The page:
The average prison sentence for money-laundering has increased by 8% in the last year, according to new research. The research by Thomson Reuters revealed that average jail time increased to 27 months in 2018, up from 25 months in 2017.

Judge holding gavel in courtroom

The past decade has seen an increase by 30% in the average prison sentence for money-laundering offences (from 20.5 months in 2008). The increase comes in the wake of new sentencing guidelines issued in 2014 and shows that officials have been cracking down on offenders.

The new sentencing guidelines allow more flexibility for prosecutors to push for longer sentences and to appeal sentences that they consider to be too soft.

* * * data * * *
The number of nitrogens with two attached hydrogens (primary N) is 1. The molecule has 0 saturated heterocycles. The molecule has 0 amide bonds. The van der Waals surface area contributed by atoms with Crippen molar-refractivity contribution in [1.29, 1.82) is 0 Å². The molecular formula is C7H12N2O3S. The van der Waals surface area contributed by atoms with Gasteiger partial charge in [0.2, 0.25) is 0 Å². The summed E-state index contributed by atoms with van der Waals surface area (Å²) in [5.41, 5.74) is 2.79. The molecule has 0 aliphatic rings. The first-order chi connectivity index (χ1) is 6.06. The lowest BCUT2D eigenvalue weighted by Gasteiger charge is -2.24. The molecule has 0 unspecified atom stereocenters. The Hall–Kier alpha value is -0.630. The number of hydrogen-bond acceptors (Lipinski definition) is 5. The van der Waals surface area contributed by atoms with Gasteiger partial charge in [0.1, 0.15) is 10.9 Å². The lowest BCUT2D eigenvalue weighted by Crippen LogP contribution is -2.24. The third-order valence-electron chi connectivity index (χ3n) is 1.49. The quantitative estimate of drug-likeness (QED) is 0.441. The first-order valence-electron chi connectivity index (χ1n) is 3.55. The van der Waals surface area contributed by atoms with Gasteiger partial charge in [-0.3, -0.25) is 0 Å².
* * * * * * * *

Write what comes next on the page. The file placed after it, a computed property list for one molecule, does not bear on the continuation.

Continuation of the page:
The research also showed that there were fewer fines for money-laundering, perhaps indicating that officials view prison sentences as a more effective deterrent. Indeed, with the higher-stakes of these longer sentences at play, it will no doubt focus companies’ attention on compliance with the regulations.

The Government has pledged to crack-down on the “dirty-money” coming through the country’s businesses, so it would be unwise for companies to ignore money laundering issues that could be happening on their watch.

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